GEOG 3598 (970:193). Research Experience in Geography — 1-3 hrs.

Conducting of supervised research or scholarly project. May be repeated for maximum of 6 hours. Prerequisite(s): 15 hours of geography; consent of instructor. (Fall, Spring, Summer)

GEOG 4110/5110 (970:111g). Cultural Geography — 3 hrs.

Examination of the nature and dynamics of culture relative to issues and landscapes that arise out of the interactions between people and their physical and human environments. Special emphasis on socio-economic development and the process of globalization. Prerequisite(s): junior standing. (Odd Springs)

GEOG 4120/5120 (970:119g). Demography and Population Geography — 3 hrs.

Geographic perspectives on demography and migration in a changing world. Patterns, processes, and models of population structure, change, distribution, and movement. Relationships with complex spatial mosaic of socioeconomic and environmental systems. Elements of population analysis and geodemographics. Prerequisite(s): junior standing. (Even Springs)

GEOG 4150/5150 (970:141g). Regional Geography: (Variable Topic) — 3 hrs.

Study of geography of selected region including evolution and dynamics of its cultural, social, economic, political, and environmental dimensions. May be repeated on different regions. Prerequisite(s): junior standing. (Variable)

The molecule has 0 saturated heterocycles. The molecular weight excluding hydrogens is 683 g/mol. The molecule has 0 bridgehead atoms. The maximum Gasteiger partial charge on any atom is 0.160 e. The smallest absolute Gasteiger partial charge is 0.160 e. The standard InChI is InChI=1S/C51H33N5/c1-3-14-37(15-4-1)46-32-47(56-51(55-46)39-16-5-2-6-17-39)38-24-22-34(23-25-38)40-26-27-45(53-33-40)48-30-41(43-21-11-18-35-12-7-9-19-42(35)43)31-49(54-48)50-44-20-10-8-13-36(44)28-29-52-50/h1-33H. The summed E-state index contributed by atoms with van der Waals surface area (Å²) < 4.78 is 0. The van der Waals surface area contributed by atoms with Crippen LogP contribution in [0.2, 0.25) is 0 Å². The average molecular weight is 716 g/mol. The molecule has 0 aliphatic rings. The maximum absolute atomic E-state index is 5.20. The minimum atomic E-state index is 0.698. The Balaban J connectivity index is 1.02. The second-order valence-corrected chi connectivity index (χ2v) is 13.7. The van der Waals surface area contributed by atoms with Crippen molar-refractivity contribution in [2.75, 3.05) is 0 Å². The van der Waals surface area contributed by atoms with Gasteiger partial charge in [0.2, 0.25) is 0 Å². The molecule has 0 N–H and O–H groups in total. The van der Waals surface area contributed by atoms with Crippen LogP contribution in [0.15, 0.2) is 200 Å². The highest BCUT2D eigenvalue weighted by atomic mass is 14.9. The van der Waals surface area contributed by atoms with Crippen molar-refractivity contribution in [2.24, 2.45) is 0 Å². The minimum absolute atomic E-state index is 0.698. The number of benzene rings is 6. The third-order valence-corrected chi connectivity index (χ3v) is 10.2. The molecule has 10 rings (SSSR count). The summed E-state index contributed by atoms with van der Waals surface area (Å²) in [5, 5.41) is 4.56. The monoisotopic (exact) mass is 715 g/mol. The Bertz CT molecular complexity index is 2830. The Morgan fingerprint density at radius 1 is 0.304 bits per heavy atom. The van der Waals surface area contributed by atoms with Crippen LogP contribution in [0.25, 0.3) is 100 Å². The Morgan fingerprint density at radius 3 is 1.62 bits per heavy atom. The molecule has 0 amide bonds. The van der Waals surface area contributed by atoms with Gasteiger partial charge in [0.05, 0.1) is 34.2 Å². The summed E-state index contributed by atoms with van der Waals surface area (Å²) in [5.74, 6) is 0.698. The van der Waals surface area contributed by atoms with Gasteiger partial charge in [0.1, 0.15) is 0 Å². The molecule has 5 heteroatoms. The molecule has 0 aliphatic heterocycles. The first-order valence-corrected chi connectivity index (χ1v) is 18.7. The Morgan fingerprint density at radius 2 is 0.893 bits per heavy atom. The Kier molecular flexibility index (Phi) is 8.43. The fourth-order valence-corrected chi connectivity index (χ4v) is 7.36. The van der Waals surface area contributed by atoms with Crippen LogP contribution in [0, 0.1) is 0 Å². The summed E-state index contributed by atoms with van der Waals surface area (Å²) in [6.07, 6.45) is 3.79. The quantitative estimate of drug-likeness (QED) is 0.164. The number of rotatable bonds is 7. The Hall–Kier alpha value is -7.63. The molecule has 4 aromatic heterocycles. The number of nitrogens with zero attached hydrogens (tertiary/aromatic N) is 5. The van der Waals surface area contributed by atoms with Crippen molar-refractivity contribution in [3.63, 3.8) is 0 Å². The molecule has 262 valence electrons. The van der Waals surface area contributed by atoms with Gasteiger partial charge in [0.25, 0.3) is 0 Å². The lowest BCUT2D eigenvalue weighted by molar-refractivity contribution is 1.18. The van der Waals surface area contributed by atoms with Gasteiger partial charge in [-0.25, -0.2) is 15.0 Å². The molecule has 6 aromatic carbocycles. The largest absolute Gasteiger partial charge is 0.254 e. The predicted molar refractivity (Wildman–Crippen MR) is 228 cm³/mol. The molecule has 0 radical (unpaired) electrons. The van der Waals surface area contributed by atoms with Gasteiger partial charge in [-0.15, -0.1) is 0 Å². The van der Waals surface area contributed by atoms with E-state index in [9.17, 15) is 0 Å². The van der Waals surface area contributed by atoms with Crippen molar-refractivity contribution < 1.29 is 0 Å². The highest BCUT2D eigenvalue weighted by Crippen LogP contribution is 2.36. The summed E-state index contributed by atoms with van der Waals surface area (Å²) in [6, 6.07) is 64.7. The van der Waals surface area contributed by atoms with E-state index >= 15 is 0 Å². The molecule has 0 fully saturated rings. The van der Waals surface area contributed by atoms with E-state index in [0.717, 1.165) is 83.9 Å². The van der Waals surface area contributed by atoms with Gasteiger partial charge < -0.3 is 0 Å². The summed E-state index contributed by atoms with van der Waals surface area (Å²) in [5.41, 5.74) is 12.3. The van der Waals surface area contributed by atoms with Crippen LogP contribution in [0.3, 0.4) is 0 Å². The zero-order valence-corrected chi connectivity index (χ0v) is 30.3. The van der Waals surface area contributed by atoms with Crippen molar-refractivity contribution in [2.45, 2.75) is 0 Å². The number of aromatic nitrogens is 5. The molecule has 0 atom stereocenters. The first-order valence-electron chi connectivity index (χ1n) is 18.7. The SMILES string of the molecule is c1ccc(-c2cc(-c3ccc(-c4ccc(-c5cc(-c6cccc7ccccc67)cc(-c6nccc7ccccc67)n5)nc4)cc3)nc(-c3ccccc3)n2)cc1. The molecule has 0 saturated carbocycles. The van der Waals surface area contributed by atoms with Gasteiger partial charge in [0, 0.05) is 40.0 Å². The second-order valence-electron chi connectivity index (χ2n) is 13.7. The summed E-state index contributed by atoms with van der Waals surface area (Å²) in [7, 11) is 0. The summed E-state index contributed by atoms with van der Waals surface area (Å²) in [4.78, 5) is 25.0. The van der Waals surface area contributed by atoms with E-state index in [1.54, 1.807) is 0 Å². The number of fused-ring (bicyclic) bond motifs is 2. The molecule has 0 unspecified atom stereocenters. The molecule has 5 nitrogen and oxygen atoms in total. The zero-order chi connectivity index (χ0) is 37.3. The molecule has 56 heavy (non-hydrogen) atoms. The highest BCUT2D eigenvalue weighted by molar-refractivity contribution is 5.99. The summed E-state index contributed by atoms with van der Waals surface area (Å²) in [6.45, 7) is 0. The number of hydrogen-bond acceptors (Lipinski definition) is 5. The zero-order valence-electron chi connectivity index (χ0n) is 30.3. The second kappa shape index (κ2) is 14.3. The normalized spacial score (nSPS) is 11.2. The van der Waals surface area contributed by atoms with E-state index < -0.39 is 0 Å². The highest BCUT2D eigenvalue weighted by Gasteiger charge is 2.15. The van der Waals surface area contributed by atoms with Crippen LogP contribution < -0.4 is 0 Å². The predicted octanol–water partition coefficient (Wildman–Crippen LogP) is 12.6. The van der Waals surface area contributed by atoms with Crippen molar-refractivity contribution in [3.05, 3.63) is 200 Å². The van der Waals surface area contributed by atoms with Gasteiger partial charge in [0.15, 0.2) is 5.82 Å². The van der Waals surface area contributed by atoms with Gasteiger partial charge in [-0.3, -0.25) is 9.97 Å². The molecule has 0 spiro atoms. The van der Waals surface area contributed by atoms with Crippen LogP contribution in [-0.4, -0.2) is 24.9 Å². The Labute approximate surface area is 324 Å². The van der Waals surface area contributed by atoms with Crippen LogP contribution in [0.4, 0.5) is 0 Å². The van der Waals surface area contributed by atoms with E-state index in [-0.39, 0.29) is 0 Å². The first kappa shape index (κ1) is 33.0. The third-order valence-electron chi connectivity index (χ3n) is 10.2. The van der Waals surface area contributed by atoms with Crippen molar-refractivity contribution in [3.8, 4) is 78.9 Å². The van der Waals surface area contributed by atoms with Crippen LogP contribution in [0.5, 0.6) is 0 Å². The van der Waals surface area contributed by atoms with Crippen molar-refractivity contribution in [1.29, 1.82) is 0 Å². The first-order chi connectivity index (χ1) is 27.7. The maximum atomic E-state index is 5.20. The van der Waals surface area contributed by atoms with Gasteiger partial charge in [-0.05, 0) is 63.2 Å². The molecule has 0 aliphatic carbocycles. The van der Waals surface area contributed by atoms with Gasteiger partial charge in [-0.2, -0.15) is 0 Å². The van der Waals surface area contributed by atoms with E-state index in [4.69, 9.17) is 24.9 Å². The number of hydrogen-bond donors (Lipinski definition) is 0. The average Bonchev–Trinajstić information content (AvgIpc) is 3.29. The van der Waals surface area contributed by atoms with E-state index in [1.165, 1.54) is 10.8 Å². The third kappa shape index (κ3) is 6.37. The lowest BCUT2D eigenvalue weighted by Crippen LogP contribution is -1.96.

GEOG 4160/5160 (970:151g). Historical Geography: (Variable Topic) — 3 hrs.

Examination of geographic development of selected region or of significance of geographic factors in historical development of selected topic. May be repeated on different regions or topics. Prerequisite(s): junior standing. (Variable)

GEOG 4170/5170 (970:168g). Regional Analysis and Planning — 3 hrs.

Introduction to processes, methods, and techniques of regional analysis and planning. Planning seen as political and technical process. Prerequisite(s): junior standing. (Spring)

GEOG 4180/5180 (970:121g). Locational Analysis for Business — 3 hrs.

Practical and theoretical use of geographic models and concepts in business. Locational analysis, site selection, market area analysis, and real estate evaluation. Prerequisite(s): junior standing. (Spring)

GEOG 4190/5190 (970:117g). Transportation Planning and Policy — 3 hrs.

Transportation policy goals and objectives, transportation planning processes, characteristics and problems of transportation systems. Use of current methodologies and techniques to support decision making related to transportation policy, operations, and management. Prerequisite(s): junior standing. (Fall)

GEOG 4220/5220 (970:126g). Soils and Landscapes — 3 hrs.

Study of soils as result of inter-relationships among climates, ecosystems, and landscapes of the world. Soil formation, distribution, properties, and classification, and applications of soil geography to other disciplines. Lecture, 2 periods; lab/field trips, 2 periods. Prerequisite(s): EARTHSCI 1300 (870:031) or GEOG 1210 (970:026); junior standing. (Odd Falls)

GEOG 4230/5230 (970:129g). Rivers — 3 hrs.